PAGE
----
Food waste shoots back up to pre-pandemic levels

“The answer, of course, is for us not to create the waste in the first place: to think about how many people we’ll be cooking for, and how often, and buy only for those meals. And to resist the supermarket’s siren call to pop a bit more into the shopping trolley.”

.

We do need to do something to reduce the food we throw away:

“The fact that substantial amounts of food are produced but not eaten by humans has substantial negative impacts: environmentally, socially and economically.”

Good reasons to cut food waste – Vision Group for Sidmouth

And we can do a lot:

“Small changes can make a big difference.”

Reducing ‘the mountain of food thrown away’ – Vision Group for Sidmouth

“From a beer made from crumpets to gin distilled from supermarket grapes, we test the upcycled foods that taste good as well as do good…”

Making food waste a resource – Vision Group for Sidmouth

.

Today’s Mail on Sunday looks back at lockdown:

Household food waste rocketed after lockdown ended as families slipped back into bad habits, a major new survey has revealed. Waste fell by as much as 43 per cent at the height of Covid restrictions as families spent more time in the kitchen planning and cooking meals.  However, it shot back up to pre-pandemic levels as the economy reopened this summer, according to the campaign Love Food Hate Waste.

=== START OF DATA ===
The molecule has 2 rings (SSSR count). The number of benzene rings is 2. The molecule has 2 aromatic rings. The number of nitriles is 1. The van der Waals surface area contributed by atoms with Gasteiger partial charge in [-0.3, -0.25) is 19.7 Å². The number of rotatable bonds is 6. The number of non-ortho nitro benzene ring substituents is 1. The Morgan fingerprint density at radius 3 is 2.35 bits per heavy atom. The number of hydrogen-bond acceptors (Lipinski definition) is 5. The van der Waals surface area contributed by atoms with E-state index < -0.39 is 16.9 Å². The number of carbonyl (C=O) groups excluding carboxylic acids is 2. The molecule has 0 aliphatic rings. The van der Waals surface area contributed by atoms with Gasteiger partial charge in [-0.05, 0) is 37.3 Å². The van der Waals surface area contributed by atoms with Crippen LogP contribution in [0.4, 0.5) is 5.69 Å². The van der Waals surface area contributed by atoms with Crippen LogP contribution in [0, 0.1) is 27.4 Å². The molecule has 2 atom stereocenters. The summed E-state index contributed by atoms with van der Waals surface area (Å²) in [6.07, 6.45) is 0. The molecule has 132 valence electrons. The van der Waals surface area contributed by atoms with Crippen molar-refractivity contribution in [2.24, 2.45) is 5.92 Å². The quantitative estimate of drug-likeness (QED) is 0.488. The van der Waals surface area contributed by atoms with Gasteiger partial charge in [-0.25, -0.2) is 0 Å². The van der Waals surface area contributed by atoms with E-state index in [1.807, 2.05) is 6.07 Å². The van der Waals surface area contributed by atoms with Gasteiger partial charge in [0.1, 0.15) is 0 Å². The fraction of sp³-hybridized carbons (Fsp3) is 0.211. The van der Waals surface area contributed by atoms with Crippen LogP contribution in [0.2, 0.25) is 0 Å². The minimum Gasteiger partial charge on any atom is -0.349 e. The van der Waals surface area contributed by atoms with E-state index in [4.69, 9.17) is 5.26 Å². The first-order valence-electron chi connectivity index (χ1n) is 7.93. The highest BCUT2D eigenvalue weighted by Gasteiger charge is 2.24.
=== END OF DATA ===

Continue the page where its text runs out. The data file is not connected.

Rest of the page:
Families’ food waste soars as lockdown ends after a massive 43% drop at the height of the pandemic  | Daily Mail Online

And Prue Leith writes in the paper about the times when food waste was actually a crime – together with a few tips:

Fourteen years of rationing engendered habits that faded slowly, with each generation less inclined to save, and more inclined to waste. Today, the world wastes a third of the food it produces, with the UK about halfway down the league table, according to the UN…

It’s obviously impractical to give away the product of over-buying on the weekly shop. So heaps of it go to landfill or get burned along with our general rubbish, with the consequent cost in money, energy and carbon footprint. The answer, of course, is for us not to create the waste in the first place: to think about how many people we’ll be cooking for, and how often, and buy only for those meals. And to resist the supermarket’s siren call to pop a bit more into the shopping trolley…

We all need to do our bit, and that includes the Government. In his Environment Secretary days, Michael Gove set in train some great ideas, but what happened to the plan to prevent manufacturers slapping ‘best before’ and ‘use by’ dates on everything? I doubt it saves much food poisoning. It certainly creates anxiety and results in a lot of perfectly good food being binned.

PRUE LEITH: In the war you could go to jail for wasting food. It was a crime then – and still is now | Daily Mail Online

   
© Vision Group for Sidmouth 2005-2022